Furthermore, the ALJ's explanation of why plaintiff does not satisfy the criteria of 12.05C does not contain any discussion concerning the various IQ scores in the record. As discussed in more detail below, the ALJ's brief explanation as to why plaintiff does not satisfy the 12.05C focused solely on whether the record establishes that plaintiff had an IQ below 70 before the age of 22. Id. at 26. Since the ALJ's step-three determination did not address the validity of plaintiff's IQ score, the court cannot determine whether the ALJ found that plaintiff satisfied this criterion of Listing 12.05C. See Thresher v. Astrue, 283 Fed.App'x 473, 475 (remanding the case where the ALJ failed to address, among other things, the validity of the plaintiff's IQ score); Flores v. Astrue, No. CV 11-10714-MAN, 2013 U.S. Dist. LEXIS 5367 (C.D. Cal. Jan.11, 2013) (remanding case where ALJ's decision provided "absolutely no guidance as to how the ALJ wrestled with" Listing 12.05(C) criteria).

In discussing Listing 12.05C, the ALJ only addressed whether plaintiff's mental impairments were present before the age of 22. The ALJ's discussion concerning this listing consisted of the following:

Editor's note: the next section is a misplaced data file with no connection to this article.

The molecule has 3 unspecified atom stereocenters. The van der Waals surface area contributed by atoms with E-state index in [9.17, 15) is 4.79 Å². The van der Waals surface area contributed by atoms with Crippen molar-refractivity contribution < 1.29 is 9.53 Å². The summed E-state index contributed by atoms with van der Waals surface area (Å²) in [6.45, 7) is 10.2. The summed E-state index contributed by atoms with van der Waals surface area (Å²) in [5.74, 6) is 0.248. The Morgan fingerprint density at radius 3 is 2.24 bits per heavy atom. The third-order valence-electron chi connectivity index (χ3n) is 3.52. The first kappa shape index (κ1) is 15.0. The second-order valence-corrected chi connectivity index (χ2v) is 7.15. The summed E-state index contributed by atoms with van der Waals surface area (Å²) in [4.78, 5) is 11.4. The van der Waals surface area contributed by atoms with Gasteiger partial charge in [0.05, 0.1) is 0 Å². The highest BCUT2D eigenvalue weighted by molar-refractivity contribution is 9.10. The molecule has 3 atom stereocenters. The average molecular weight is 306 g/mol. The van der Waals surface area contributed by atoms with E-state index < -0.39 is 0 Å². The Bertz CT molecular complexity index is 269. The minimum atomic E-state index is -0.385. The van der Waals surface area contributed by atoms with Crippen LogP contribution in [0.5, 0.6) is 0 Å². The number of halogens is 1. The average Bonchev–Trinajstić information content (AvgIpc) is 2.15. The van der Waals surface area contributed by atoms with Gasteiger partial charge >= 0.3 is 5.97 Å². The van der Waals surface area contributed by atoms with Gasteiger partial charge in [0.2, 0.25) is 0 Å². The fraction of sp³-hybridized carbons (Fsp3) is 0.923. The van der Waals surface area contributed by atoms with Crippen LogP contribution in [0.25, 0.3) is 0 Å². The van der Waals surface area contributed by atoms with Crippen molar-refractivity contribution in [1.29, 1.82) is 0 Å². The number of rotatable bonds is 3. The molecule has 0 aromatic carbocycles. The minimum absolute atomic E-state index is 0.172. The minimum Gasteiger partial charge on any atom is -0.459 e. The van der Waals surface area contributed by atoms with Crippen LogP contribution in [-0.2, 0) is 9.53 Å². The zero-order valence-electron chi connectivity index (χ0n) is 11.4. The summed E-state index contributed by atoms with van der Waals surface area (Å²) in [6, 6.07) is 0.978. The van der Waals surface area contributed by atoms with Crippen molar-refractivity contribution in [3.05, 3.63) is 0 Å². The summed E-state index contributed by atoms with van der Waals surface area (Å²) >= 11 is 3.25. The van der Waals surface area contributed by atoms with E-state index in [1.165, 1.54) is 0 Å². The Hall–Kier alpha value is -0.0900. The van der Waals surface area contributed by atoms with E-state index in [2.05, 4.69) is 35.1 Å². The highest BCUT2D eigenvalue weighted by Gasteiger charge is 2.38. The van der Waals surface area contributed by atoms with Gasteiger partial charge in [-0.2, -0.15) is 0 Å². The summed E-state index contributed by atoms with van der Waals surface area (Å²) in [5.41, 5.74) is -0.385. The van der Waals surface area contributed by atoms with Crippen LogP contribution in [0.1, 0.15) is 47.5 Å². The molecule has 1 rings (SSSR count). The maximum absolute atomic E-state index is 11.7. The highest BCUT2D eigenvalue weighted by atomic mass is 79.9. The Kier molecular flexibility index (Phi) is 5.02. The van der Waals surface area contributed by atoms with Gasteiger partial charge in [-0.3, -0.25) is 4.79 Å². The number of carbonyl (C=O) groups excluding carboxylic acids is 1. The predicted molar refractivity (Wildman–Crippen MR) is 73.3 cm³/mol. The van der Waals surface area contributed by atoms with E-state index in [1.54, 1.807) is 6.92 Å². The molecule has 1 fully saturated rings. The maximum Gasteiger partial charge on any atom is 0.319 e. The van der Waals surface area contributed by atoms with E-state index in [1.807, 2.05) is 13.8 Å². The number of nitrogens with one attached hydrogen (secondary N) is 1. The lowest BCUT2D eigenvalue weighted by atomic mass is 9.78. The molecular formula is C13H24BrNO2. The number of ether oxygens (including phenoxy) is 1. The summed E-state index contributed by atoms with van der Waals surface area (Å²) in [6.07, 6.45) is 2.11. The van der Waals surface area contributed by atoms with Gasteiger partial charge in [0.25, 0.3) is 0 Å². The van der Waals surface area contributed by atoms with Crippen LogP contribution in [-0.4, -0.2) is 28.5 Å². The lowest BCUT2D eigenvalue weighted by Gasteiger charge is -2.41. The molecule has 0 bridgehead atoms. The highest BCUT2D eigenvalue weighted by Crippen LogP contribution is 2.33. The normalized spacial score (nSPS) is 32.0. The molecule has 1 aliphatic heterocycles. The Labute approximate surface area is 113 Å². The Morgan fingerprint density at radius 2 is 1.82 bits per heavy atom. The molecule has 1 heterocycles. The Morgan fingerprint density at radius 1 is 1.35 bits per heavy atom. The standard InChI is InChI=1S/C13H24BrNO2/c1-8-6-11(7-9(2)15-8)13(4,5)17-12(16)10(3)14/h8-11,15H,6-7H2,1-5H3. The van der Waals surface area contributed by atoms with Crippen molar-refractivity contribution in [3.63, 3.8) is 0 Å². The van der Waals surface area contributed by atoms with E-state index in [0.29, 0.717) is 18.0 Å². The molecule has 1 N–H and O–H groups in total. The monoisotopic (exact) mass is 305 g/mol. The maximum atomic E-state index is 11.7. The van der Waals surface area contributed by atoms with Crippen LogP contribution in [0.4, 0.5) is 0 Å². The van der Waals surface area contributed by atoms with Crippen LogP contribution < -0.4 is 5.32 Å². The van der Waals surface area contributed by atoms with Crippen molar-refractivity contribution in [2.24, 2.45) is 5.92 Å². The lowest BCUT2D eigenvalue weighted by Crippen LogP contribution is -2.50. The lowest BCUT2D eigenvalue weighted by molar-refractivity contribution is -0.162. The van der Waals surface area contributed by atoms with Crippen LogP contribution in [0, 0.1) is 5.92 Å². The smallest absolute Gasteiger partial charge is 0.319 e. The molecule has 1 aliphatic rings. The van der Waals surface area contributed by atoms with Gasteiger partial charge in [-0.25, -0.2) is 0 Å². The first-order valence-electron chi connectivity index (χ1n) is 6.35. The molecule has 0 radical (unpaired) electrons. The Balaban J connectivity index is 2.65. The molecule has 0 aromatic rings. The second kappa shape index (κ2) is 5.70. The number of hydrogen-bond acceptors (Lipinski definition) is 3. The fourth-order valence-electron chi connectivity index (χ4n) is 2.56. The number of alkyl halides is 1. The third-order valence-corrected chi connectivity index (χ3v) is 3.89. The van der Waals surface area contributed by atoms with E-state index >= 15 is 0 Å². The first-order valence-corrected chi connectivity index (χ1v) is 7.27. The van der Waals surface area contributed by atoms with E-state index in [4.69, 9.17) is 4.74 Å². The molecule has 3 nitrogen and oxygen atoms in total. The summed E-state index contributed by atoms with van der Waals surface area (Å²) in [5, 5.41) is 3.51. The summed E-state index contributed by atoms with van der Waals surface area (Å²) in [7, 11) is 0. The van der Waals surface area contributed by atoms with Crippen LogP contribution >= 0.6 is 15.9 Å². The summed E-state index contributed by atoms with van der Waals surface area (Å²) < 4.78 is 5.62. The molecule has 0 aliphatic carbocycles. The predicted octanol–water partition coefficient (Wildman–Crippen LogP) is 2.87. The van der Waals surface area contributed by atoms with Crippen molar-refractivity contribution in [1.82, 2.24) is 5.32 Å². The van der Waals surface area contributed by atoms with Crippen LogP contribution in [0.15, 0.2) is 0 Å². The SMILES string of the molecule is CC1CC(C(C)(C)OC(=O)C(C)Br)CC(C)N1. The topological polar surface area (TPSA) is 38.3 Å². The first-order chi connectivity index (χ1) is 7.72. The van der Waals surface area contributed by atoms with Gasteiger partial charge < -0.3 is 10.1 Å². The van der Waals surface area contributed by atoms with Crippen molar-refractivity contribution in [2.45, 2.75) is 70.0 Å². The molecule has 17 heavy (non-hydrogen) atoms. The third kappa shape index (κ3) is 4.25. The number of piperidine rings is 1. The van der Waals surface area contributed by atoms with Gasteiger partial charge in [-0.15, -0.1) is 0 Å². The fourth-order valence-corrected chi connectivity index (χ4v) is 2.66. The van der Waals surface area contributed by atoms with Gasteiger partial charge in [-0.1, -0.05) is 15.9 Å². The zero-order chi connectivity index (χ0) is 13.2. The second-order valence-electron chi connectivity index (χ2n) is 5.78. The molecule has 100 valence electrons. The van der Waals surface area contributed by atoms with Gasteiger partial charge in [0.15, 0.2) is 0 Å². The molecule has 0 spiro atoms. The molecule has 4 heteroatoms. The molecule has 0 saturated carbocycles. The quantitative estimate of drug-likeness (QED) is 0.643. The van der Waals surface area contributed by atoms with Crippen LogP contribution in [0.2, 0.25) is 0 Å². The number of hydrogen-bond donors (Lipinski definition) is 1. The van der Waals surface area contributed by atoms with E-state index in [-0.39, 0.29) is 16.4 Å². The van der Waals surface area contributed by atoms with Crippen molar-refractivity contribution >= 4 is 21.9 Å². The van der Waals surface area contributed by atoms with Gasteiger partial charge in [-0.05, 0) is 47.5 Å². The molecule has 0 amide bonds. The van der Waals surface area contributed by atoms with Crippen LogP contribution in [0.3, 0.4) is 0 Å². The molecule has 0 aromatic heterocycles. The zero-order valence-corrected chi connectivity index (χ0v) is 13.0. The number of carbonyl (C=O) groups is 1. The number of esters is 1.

[I]n order to meet all of the subsection of this listing, the evidence must demonstrate or support the onset of the mental retardation during the developmental period, i.e., before age 22. The evidence in the file does not support this finding. While the claimant alleged that he was in special education classes as a child, he submitted no documentation to support this allegation. Additionally, there is no evidence of any treatment or intellectual functioning testing performed prior to age 22 that would show, objectively, a diminished IQ in the mentally retarded range. Further, the claimant's credibility, as discussed in more detail below, is suspect and as such, any statement of diminished intellectual functioning that is not supported by objective evidence in the file, is given no weigh. Thus, I find the claimant's impairments do not meet the requirements of this listing as the claimant has submitted no evidence of the presence of mental retardation manifested during the developmental period, i.e., prior to age 22.

AR 26.